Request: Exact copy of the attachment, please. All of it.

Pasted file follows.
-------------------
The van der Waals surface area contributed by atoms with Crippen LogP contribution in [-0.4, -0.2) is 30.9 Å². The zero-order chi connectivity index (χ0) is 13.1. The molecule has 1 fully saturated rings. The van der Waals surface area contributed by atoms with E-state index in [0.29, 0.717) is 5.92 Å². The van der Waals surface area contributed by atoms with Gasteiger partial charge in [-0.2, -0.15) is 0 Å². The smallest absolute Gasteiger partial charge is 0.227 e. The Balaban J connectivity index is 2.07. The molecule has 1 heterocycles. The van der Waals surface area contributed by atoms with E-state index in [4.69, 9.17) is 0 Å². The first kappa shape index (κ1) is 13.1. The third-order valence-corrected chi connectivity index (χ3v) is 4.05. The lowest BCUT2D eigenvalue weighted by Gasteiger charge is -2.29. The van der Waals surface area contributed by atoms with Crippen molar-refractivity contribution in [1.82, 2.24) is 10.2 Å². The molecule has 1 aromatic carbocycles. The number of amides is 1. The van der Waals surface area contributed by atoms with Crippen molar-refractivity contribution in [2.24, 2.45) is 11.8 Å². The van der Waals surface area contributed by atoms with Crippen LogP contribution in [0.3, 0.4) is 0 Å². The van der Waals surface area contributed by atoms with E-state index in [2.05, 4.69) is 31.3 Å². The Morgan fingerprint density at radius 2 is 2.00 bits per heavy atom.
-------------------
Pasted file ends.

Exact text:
The van der Waals surface area contributed by atoms with Crippen LogP contribution in [-0.4, -0.2) is 30.9 Å². The zero-order chi connectivity index (χ0) is 13.1. The molecule has 1 fully saturated rings. The van der Waals surface area contributed by atoms with E-state index in [0.29, 0.717) is 5.92 Å². The van der Waals surface area contributed by atoms with Gasteiger partial charge in [-0.2, -0.15) is 0 Å². The smallest absolute Gasteiger partial charge is 0.227 e. The Balaban J connectivity index is 2.07. The molecule has 1 heterocycles. The van der Waals surface area contributed by atoms with E-state index in [4.69, 9.17) is 0 Å². The first kappa shape index (κ1) is 13.1. The third-order valence-corrected chi connectivity index (χ3v) is 4.05. The lowest BCUT2D eigenvalue weighted by Gasteiger charge is -2.29. The van der Waals surface area contributed by atoms with Crippen molar-refractivity contribution in [1.82, 2.24) is 10.2 Å². The molecule has 1 aromatic carbocycles. The number of amides is 1. The van der Waals surface area contributed by atoms with Crippen molar-refractivity contribution in [2.24, 2.45) is 11.8 Å². The van der Waals surface area contributed by atoms with Crippen LogP contribution in [0.3, 0.4) is 0 Å². The van der Waals surface area contributed by atoms with E-state index in [2.05, 4.69) is 31.3 Å². The Morgan fingerprint density at radius 2 is 2.00 bits per heavy atom.